Lettering in Engineering Drawings is used in writing
Title Blocks which play a crucial role in drawings, they
are used to record all of the important information
necessary for the working drawings. A HB Pencil is used.
What does the Title Block contain?

Other uses of lettering include Dimensions and Notes

on the engineering drawing.

Placement of text on Engineering Drawings

Try and locate the text on the drawings going around.

Extremely light horizontal lines that are necessary to regulate
the height of letters.
In addition, light vertical or inclined guidelines are needed to
keep the letters uniformly vertical or inclined.
Guidelines are absolutely essential for good lettering.
Guidelines are drawn using Hard (2H to 4H) Lead Pencils with
light pressure. HB grade conical end pencils are used for

Procedure for Lettering

Thin horizontal guide lines are drawn first at a distance h apart.

Lettering Technique: Horizontal lines of the letters are drawn from
left to right. Vertical, inclined and curved lines are drawn from top to
After lettering has been completed, the guidelines are not erased.

Guidelines in Lettering (including Height)

Main Title

5mm, 7mm,


3.5mm, 5mm

Notes etc.

2.5mm, 3.5mm,


-(height of capital letters)

-(height of lower-case letters)
-(tail of lower-case letters)
-(stem of lower-case letters)
-(spacing between baselines)
b1 -(spacing between baselines)



Recommended Size (height, h) of


Guidelines for Lettering

Standard height for CAPITAL Letters and Numerals according to the Bureau of
Indian Standards (BIS) is:
1.8, 2.5, 3.5, 5, 6, 10, 14, 20 mm. (Sizes selected based upon size of drawing)

Drawing numbers, title blocks and letters denoting cutting planes,

sections are written in 10mm size.
Drawing title is written in 7mm size.
Hatching, subtitles, materials, dimensions, notes etc. are written in 3.5
mm size.
Space between lines is 3/10 h (height of capital letters)
Space between words may be equal to the width of the alphabet M or
3/5 h (height of capital letters).

Guidelines for Lettering

Basics of Single Stroking





I letter

A letter

B letter


Order of Strokes
Stroking is done based on the slope of each letter and
the strokes vary with order and direction.

Various Single Stroking


Stroking for Upper Case Letters & Numerals

Straight line

Curved line

Stroking for Lower Case Letters

Stroking Groups
The I-H-T Group
The letter I is The Foundation Stroke.
The top of T is drawn first to the full width of the
square and the stem is started accurately at its
mid point.

Stroking Groups
The L-E-F Group
The L is made in two strokes.
The first two strokes of the E are the same for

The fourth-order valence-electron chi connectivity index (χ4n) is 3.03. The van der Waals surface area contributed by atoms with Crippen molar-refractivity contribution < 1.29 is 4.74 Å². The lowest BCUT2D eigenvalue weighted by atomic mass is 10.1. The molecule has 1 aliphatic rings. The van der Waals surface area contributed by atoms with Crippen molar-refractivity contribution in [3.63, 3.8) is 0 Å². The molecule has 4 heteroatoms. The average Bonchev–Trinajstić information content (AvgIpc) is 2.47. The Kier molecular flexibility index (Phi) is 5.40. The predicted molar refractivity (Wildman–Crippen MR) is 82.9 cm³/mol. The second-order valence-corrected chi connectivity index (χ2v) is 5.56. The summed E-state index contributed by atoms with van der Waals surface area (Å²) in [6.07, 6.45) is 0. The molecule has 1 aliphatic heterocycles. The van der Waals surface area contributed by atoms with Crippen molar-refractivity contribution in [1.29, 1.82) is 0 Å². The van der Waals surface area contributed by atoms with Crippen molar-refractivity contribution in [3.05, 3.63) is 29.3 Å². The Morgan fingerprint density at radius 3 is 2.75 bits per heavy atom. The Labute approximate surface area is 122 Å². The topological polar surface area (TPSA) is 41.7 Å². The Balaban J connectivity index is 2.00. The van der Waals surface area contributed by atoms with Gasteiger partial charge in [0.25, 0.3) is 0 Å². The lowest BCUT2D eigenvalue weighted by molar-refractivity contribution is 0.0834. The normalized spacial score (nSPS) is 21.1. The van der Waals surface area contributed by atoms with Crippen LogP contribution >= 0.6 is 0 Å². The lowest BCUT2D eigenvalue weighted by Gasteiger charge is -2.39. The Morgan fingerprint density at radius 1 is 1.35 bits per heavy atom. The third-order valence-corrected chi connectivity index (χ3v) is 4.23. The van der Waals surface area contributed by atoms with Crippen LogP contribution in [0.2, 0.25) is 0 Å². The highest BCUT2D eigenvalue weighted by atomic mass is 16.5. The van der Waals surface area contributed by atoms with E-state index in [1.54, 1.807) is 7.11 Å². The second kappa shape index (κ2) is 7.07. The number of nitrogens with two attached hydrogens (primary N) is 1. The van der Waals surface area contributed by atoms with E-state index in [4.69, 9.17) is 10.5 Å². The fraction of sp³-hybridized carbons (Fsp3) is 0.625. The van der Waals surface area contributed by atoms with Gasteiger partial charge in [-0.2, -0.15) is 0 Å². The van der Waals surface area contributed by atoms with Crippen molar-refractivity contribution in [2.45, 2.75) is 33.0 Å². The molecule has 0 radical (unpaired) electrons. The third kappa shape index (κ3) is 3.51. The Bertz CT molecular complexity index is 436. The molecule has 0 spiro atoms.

the L, the third or the upper stoke is lightly
shorter than the lower and the last stroke is the
third as long as the lower.
F has the same proportion as E.

Stroking Groups
The V-A-K Group
V is the same width as A, the A bridge is one
third up from the bottom.
The second stroke of K strikes stem one third up
from the bottom and the third stroke branches
from it.

Stroking Groups
The M-W Group
Are the widest letters.
M may be made in consecutive strokes of the
two verticals as of N.
W is made with two Vs.

Stroking Groups
The O-Q-C-G Group
The O families are made as full circles and made
in two strokes with the left side a longer arc than
the right.
A large size C and G can be made more
accurately with an extra stroke at the top.

The O-Q-C-G Group stroking will be demonstrated on the


Stroking Groups
The O-Q-C-G Group (cont.)

Stroking Groups
The D-U-J Group
The top and bottom stokes of D must be
horizontal, fail line to observe this is a common
fault with beginners
U is formed by two parallel strokes to which the
bottom stroke be added.
J has the same construction as U, with the first
stroke omitted.

Note:- The
bottom stroke
in J is drawn
once, and not
twice as
shown in the

Stroking Groups
The P-R-B Group
The number of stokes depends up on the size of
the letter.
The middle line of P and R are on centerline of
the vertical line.

Stroking Groups
The N-Z-X-Y Group
The parallel sides of N are generally drawn first.
Z is drawn without lifting the pen. Z and X are both
started inside the width of the square on top and run to
full width on the bottom.

Other Stroking Groups

The S-8-3 Group
A perfect 3 should be
able to be completed
into an 8; An 8 can be
made from an S
construction. The S is
made up of three

The 0-6-9 Group

The cipher (zero) is
narrower than the
letter O and made of
two strokes. The 6
and 9 have the cipher
as their backbone.
With their lobes 2/3
the figures height.

Other Stroking Groups

The 2-5-7-& Group

The bottom of 2 and top of 5 and 7 should be straight lines. For 2 the reverse curve should cross
the center of the space. The ampersand (&) is made of three strokes.

The Fraction Group

Always made with a horizontal vinculum (a horizontal line used in

mathematical notation).

The figures are two-thirds the height of the whole numbers, with a clear
space above and below the line, making the total height of the fraction nearly
twice the cap height (h).

The Fraction Group (Example)

Sample Video
(showing single stoking in lettering)

Uniformity in spacing of letters is a matter of
spaces by eye.
The background area between letters, not the distance
between them, should be approximately equal.
Words are spaced well apart, but letters within words
should be spaced closely.


For either upper case or lower-case lettering, make the
spaces between words approximately equal to a capital O.


Avoid spacing letters too far apart and words too close

Types of Spacing

Space between letters


Contour can be denoted as straight, slant and curve.

Adjacent contour can be
1. straight-straight

: II, IN, IM, IP etc.

2. straight-curve (or curve-straight) : IO, QR etc.

3. straight-slant (or slant-straight) : IV, IW etc.
4. curve-curve

: OO, OG etc.

5. slant-curve (or curve-slant)

: VO, WG, VC etc.

6. slant-slant

: VW, VX etc.

7. The L and T

: LT

Space between letters

Space between letters

Space between letters

Spacing between characters, is normally
Spacing between words, is normally (6/10)h.
where h is the cap height.

Lettering Uniformity

Important to produce good drawings.

Uniform in style, size, inclination, weight and
Carelessness might result in mistakes.


Examples of Common Mistakes

in Lettering
Lettering style not uniform
Lettering height not uniform



Lettering inclination not uniform


Lettering thickness not uniform


Lettering space not uniform


French, T. E., (1918). A MANUAL OF
AND DRAFTSMEN. London: Hill Publishing
Co., Ltd.
Engineering Drawing Fundamentals:
Introduction to Engineering Drawing.
Retrieved from
Madsen D. A., Madsen D. P., (2011).
Edition. New York: Cengage Learning.
Reddy K. V., (2008). TEXTBOOK OF